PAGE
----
Google’s New Privacy Policy

Family GeekMom

Google sent out emails to users to let them know that they’re changing their privacy policy and Terms of Service, effective March 1. That’s usually enough to start a good panic, and I doubt it will be different this time.

Just how “evil” is Google?  Well, it probably depends on who you ask. There were plenty of people spreading the rumor that Google was stealing all your content, when really they were just doing normal Internet-y stuff, like allowing you to upload, store, and post it. You’ve always retained copyright. The good news is that Google’s new Terms of Service are a lot clearer about that. They’re also simpler and apply across all services, except when the service itself says otherwise (open source software allows you to modify it, for example.)

The privacy policy changes are a biggie, however.  Google is going to combine info across services. That means when you search, the search algorithms will consider your contacts, your email messages, your documents, and your recently read news articles when returning your search results. That sounds pretty Big Brotherish, but I suspect you’ll like the search results better, anyway. It’s also likely going to mean less logging in. I don’t know about you, but I’m annoyed when I have to log into YouTube separately, even though it’s tied to my Gmail address and uses the same password.

Google also assures us that they’re not going to tie DoubleClick advertising info with personally identifying information unless you opt in. Better hope that opt in option is obvious and clear. Google has my phone number, credit card information, and address. It’s bad enough that they’re taunting across websites. I don’t need my banner ads to call me by name.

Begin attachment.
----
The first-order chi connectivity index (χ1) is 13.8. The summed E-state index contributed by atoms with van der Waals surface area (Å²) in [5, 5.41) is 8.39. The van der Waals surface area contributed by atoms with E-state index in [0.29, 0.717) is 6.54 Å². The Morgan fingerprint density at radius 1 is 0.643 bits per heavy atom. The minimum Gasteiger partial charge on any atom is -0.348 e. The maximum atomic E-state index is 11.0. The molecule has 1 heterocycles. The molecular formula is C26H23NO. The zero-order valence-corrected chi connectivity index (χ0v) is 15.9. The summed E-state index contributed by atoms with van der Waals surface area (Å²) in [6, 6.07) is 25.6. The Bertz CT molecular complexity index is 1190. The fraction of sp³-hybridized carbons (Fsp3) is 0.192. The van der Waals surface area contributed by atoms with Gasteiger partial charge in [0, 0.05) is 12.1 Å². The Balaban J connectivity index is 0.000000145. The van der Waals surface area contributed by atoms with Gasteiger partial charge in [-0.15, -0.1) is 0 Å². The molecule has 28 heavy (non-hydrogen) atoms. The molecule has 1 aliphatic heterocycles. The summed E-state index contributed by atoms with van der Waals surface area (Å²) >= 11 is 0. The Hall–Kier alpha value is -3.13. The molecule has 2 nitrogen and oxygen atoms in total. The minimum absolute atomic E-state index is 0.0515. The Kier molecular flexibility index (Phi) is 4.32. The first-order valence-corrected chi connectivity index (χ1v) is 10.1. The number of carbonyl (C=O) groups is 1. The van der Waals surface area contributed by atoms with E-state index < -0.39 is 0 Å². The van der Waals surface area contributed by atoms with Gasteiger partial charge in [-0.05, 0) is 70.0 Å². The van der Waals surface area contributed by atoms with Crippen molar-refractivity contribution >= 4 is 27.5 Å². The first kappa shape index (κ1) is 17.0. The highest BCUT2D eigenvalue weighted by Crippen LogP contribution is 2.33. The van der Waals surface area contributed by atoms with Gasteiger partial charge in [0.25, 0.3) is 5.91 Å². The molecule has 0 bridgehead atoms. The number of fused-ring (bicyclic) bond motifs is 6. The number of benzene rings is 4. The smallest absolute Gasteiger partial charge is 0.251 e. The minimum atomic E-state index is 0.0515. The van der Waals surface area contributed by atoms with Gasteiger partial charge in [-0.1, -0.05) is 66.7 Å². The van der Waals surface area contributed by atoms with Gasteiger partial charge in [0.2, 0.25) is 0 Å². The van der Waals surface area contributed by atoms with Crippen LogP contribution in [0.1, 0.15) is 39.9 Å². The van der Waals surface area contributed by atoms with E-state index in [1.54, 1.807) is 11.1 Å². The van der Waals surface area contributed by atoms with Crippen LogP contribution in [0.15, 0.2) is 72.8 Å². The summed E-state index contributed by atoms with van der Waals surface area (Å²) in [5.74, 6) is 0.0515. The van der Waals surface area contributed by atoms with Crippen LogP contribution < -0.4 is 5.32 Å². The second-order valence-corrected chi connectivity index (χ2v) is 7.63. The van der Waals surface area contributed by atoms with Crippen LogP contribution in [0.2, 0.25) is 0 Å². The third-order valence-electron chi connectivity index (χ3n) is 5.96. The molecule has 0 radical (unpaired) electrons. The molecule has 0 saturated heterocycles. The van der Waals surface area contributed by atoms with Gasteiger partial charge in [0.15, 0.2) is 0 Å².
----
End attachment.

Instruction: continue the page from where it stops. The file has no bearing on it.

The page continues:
The bad, the ugly. This means Wil Wheaton’s rule applies tenfold. If you get caught breaking the rules, you can be locked out of everything you use on most of the Internet. Google still needs to work on their tools to get people out of that situation if they break rules unknowingly, are hacked, or end up being falsely accused.

What do you say? Are you ditching the Google come March 1st, are you launching a protest, or are you just going to passively accept that they knew all your personal data anyway and enjoy the integrated services?

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2 thoughts on “Google’s New Privacy Policy

  1. I’ll be staying with Google because I refrain from putting any personal information everywhere I can. You want my credit card information? Why? How are you protecting it? If it’s not clear enough in the FAQs, I don’t put it in. I don’t even think most of my email accounts have my correct name. I’m in Information Security so I’m paranoid since I know it’s not safe anywhere.

  2. Google is my search engine, I use gmail, and love my Android phone. However, I don’t use Google+ or Google Docs or the Chrome browser, don’t sync my phone contacts with my e-mail, and while I’d be happy to buy the paid version of some of my phone apps, I’d rather not provide my credit card number on the interwebs unless absolutely necessary (c’mon G, open up to PayPal why don’cha?). I’m not in Info Security, but I don’t think it’s paranoid to know it isn’t all that safe out there…. I was an early adopter of the Google browser and appreciated the company all the more for its “Don’t Be Evil” motto; however, I’m not sure that ethos is still intact, and I find my trust and confidence starting to crack the more overarching their reach (and grasp) are becoming.

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